Nursing homes will face weekly fines if they fail to submit COVID-19 case and death data to the federal government, CMS Administrator Seema Verma said Thursday.
More nursing homes have complied with the data requirements, with 88% — or 13,600 — of Medicare and Medicaid facilities submitting data as of May 31. They recorded more than 95,000 confirmed cases of COVID-19, another 58,000 suspected cases and nearly 32,000 deaths, CMS said. That data, which excludes assisted living facilities, was made public Thursday.
The facilities initially had until May 17 to report COVID-19 data, but CMS gave them a two-week grace period. Now, nursing homes will be fined $1,000 for for the first week they are delinquent, $1,500 for the following week and increasing penalties for weeks thereafter, Verma said during a call with reporters.
CMS on April 19 said nursing homes would have to make COVID-19 cases and death figures available to residents and their families and start reporting that data to Centers for Disease Control and Prevention.
"Nursing home reporting to the CDC is a critical component of the go-forward national COVID-19 surveillance system," Verma said at the time.
The database provides standardized information on nursing homes across the country, CMS said.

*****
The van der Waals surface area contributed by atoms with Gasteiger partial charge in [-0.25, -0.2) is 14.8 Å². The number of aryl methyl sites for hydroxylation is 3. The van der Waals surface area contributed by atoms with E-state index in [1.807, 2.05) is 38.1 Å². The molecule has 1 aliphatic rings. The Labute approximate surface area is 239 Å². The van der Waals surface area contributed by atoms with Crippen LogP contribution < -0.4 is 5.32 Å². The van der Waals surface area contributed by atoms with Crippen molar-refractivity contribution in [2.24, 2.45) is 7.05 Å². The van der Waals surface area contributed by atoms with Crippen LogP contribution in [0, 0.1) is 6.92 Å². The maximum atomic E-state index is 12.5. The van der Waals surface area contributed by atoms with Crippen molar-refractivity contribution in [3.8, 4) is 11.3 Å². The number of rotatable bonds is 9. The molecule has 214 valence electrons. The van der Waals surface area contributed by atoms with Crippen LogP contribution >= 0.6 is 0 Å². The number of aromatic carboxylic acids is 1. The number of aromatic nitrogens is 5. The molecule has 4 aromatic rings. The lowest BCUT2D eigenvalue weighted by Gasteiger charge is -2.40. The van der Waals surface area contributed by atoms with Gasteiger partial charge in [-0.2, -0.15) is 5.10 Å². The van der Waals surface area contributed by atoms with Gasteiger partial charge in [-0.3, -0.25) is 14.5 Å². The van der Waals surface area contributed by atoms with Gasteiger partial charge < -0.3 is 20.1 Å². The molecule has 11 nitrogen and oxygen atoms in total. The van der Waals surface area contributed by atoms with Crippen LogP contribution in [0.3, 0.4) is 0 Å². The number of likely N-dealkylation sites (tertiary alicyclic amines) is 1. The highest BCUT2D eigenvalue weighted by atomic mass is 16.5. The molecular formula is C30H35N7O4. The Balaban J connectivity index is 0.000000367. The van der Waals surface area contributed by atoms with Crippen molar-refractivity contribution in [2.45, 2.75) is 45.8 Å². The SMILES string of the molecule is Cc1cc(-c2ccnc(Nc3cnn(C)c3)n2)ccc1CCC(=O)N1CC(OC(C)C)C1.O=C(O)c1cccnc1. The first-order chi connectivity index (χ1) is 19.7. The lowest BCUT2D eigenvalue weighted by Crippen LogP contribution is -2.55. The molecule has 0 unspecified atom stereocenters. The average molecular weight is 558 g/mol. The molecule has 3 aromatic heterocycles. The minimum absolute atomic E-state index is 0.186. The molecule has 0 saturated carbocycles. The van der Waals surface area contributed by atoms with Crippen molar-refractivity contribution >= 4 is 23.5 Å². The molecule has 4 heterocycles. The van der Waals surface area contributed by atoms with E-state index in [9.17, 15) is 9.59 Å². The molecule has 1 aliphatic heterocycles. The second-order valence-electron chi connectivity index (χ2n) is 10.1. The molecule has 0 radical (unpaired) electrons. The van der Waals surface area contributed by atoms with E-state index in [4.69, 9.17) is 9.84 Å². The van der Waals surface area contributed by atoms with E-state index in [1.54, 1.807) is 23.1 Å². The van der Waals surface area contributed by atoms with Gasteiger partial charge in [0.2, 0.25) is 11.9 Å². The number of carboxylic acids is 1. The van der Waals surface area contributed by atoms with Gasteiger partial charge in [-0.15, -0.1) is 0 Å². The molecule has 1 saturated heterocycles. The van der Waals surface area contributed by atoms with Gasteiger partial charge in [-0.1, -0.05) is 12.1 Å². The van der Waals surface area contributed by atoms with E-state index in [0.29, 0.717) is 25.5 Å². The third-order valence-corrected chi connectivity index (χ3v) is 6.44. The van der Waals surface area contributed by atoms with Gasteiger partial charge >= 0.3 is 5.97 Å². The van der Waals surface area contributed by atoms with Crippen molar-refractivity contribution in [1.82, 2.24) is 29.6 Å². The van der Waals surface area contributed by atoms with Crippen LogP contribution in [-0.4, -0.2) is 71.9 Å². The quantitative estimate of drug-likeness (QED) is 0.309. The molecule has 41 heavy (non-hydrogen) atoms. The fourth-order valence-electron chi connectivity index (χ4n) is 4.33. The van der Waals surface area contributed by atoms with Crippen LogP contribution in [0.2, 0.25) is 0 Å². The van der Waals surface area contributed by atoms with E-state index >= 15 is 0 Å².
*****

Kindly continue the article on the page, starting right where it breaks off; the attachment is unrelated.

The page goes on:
"Every state was doing this differently," Verma said.
CMS emphasized that the data released Thursday was preliminary, and Verma urged the public to "use caution when interpreting data in this early stage." New data will be shared in two weeks and then the releases will become weekly. Demographic information is not being collected.
Although it hasn't been verified, Verma said she thinks the data includes cumulative numbers on COVID-19 cases and deaths based on the numbers reported, even though the federal government didn't start requiring information until May. The data may differ from state level numbers because of how deaths are reported. In the CMS data, those who were transferred to a hospital from a nursing home and later died from COVID-19 are counted in nursing home figures.
The case information will be used both to inform the public and in CMS' enforcement of infection control deficiencies in nursing homes, CMS said.
"The vast majority of nursing homes across the country didn't have significant numbers of cases or any cases," Verma said. Hard-hit areas often included facilities with one-star quality ratings, she said. Roughly 25% of all nursing homes reported COVID-19 cases or deaths, Verma said.